The direct impact of Michael Fallon’s resignation on the government’s stability is likely to be limited.
He went voluntarily, and the manner of his exit means that any resulting disruptive behaviour will be viewed deeply unsympathetically.
His Sevenoaks seat is, meanwhile, ultra-safe so even in the highly unlikely event of a by-election, disruption to the government’s business is unlikely.
There are however two significant and important knock-on effects which may have more serious repercussions on the government. The first is that Fallon has set the bar that any minister found to have participated in inappropriate behaviour must quit. The offence to which the former Defence Secretary has admitted happened 17 years ago (though others may emerge, and Fallon refers to “false” allegations in recent days.)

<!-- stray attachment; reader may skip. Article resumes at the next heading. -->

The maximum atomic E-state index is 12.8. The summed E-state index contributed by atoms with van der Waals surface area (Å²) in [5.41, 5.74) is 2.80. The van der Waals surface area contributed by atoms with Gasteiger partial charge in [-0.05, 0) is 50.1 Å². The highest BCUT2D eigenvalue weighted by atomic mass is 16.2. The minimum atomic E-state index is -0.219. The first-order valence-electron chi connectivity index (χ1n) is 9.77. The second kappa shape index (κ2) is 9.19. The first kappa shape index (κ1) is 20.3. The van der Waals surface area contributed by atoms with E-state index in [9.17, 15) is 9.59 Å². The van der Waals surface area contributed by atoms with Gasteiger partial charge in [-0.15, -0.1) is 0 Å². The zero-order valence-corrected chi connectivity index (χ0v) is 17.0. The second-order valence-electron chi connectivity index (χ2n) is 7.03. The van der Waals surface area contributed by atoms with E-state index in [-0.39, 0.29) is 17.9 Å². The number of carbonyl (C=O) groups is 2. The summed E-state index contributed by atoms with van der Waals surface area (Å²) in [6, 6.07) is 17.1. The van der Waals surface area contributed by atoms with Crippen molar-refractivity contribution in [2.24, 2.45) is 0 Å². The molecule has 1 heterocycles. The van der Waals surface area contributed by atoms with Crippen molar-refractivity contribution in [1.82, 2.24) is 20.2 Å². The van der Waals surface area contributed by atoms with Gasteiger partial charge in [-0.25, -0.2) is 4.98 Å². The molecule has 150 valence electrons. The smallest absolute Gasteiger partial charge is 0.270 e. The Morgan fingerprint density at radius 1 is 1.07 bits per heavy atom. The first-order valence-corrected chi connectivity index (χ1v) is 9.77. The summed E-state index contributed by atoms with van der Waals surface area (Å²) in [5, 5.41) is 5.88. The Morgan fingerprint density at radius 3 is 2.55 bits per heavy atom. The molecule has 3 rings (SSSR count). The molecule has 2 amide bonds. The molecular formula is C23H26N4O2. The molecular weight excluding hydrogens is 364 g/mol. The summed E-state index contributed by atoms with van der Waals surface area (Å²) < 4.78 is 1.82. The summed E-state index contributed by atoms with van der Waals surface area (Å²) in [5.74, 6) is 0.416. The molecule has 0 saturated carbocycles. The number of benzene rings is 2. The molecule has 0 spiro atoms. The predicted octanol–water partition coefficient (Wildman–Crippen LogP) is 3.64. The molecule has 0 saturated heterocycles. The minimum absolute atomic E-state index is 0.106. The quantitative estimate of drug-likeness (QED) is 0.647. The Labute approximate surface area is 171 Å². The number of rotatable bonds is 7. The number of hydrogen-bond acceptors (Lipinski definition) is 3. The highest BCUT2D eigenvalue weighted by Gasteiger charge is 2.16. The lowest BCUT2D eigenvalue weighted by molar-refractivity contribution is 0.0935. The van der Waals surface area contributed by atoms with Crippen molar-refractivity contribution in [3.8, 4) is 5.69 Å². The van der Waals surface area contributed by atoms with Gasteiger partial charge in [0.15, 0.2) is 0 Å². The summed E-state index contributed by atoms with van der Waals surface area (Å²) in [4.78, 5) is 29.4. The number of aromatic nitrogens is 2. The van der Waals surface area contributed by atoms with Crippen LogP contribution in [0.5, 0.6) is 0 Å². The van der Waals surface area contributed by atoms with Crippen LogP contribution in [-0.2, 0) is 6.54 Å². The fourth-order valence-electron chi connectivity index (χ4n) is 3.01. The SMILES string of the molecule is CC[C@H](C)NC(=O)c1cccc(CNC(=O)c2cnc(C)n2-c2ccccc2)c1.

The second is that at present, one thing that is keeping the Conservative Party relatively calm was the prospect of a reshuffle that might refresh the top table. (That’s also keeping rebellious behaviour in check as no one wants to sabotage their chances of promotion.) Even a limited reshuffle – elevating, say, a junior defence minister and bringing in one fresh face at the Ministry of Defence – may leave bruised egos that cannot be easily soothed.